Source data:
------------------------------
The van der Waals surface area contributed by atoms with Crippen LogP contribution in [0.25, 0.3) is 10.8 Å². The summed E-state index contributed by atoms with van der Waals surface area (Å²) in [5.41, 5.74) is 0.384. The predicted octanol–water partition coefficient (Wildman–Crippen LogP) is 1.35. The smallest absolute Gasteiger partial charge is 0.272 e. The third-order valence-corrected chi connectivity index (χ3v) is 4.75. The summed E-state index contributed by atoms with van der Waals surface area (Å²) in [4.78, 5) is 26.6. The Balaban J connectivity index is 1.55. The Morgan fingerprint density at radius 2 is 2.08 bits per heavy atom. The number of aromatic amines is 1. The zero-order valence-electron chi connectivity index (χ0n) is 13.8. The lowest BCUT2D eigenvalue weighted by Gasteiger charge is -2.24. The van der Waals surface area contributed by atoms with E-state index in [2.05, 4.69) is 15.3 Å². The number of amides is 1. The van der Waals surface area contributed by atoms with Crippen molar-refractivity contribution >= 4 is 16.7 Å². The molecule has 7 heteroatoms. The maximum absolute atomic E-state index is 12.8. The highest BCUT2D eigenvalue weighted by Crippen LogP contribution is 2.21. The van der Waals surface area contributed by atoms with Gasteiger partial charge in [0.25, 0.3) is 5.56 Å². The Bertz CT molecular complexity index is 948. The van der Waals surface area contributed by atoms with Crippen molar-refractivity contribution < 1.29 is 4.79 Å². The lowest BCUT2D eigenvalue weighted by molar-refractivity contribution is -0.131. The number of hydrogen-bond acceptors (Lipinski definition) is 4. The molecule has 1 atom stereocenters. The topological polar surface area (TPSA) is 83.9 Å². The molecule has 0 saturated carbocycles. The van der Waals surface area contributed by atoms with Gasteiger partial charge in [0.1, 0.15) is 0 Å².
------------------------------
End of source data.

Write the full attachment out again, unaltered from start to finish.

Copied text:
The van der Waals surface area contributed by atoms with Crippen LogP contribution in [0.25, 0.3) is 10.8 Å². The summed E-state index contributed by atoms with van der Waals surface area (Å²) in [5.41, 5.74) is 0.384. The predicted octanol–water partition coefficient (Wildman–Crippen LogP) is 1.35. The smallest absolute Gasteiger partial charge is 0.272 e. The third-order valence-corrected chi connectivity index (χ3v) is 4.75. The summed E-state index contributed by atoms with van der Waals surface area (Å²) in [4.78, 5) is 26.6. The Balaban J connectivity index is 1.55. The Morgan fingerprint density at radius 2 is 2.08 bits per heavy atom. The number of aromatic amines is 1. The zero-order valence-electron chi connectivity index (χ0n) is 13.8. The lowest BCUT2D eigenvalue weighted by Gasteiger charge is -2.24. The van der Waals surface area contributed by atoms with E-state index in [2.05, 4.69) is 15.3 Å². The number of amides is 1. The van der Waals surface area contributed by atoms with Crippen molar-refractivity contribution >= 4 is 16.7 Å². The molecule has 7 heteroatoms. The maximum absolute atomic E-state index is 12.8. The highest BCUT2D eigenvalue weighted by Crippen LogP contribution is 2.21. The van der Waals surface area contributed by atoms with Gasteiger partial charge in [0.25, 0.3) is 5.56 Å². The Bertz CT molecular complexity index is 948. The van der Waals surface area contributed by atoms with Crippen molar-refractivity contribution < 1.29 is 4.79 Å². The lowest BCUT2D eigenvalue weighted by molar-refractivity contribution is -0.131. The number of hydrogen-bond acceptors (Lipinski definition) is 4. The molecule has 1 atom stereocenters. The topological polar surface area (TPSA) is 83.9 Å². The molecule has 0 saturated carbocycles. The van der Waals surface area contributed by atoms with Gasteiger partial charge in [0.1, 0.15) is 0 Å².